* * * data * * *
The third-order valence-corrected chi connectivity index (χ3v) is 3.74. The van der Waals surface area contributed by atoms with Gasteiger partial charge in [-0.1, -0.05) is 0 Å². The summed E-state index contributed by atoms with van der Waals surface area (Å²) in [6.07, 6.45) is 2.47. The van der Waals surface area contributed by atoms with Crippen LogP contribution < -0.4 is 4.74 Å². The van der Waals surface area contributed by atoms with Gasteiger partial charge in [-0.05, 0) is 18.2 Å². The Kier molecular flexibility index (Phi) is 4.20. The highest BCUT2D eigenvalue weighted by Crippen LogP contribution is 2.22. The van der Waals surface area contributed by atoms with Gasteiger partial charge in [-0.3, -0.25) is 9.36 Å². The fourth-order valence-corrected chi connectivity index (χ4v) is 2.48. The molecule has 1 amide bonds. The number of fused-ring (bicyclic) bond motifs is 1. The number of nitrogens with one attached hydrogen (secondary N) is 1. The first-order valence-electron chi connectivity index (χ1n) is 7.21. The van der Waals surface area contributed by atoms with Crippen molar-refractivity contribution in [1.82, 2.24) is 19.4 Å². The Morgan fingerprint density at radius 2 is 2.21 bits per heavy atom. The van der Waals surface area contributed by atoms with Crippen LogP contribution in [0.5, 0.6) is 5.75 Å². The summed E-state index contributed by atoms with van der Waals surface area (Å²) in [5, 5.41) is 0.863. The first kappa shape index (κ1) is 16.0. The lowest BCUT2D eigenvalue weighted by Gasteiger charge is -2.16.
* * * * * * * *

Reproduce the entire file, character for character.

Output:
The third-order valence-corrected chi connectivity index (χ3v) is 3.74. The van der Waals surface area contributed by atoms with Gasteiger partial charge in [-0.1, -0.05) is 0 Å². The summed E-state index contributed by atoms with van der Waals surface area (Å²) in [6.07, 6.45) is 2.47. The van der Waals surface area contributed by atoms with Crippen LogP contribution < -0.4 is 4.74 Å². The van der Waals surface area contributed by atoms with Gasteiger partial charge in [-0.05, 0) is 18.2 Å². The Kier molecular flexibility index (Phi) is 4.20. The highest BCUT2D eigenvalue weighted by Crippen LogP contribution is 2.22. The van der Waals surface area contributed by atoms with Gasteiger partial charge in [-0.3, -0.25) is 9.36 Å². The fourth-order valence-corrected chi connectivity index (χ4v) is 2.48. The molecule has 1 amide bonds. The number of fused-ring (bicyclic) bond motifs is 1. The number of nitrogens with one attached hydrogen (secondary N) is 1. The first-order valence-electron chi connectivity index (χ1n) is 7.21. The van der Waals surface area contributed by atoms with Crippen molar-refractivity contribution in [1.82, 2.24) is 19.4 Å². The Morgan fingerprint density at radius 2 is 2.21 bits per heavy atom. The van der Waals surface area contributed by atoms with Crippen LogP contribution in [0.5, 0.6) is 5.75 Å². The summed E-state index contributed by atoms with van der Waals surface area (Å²) in [5, 5.41) is 0.863. The first kappa shape index (κ1) is 16.0. The lowest BCUT2D eigenvalue weighted by Gasteiger charge is -2.16.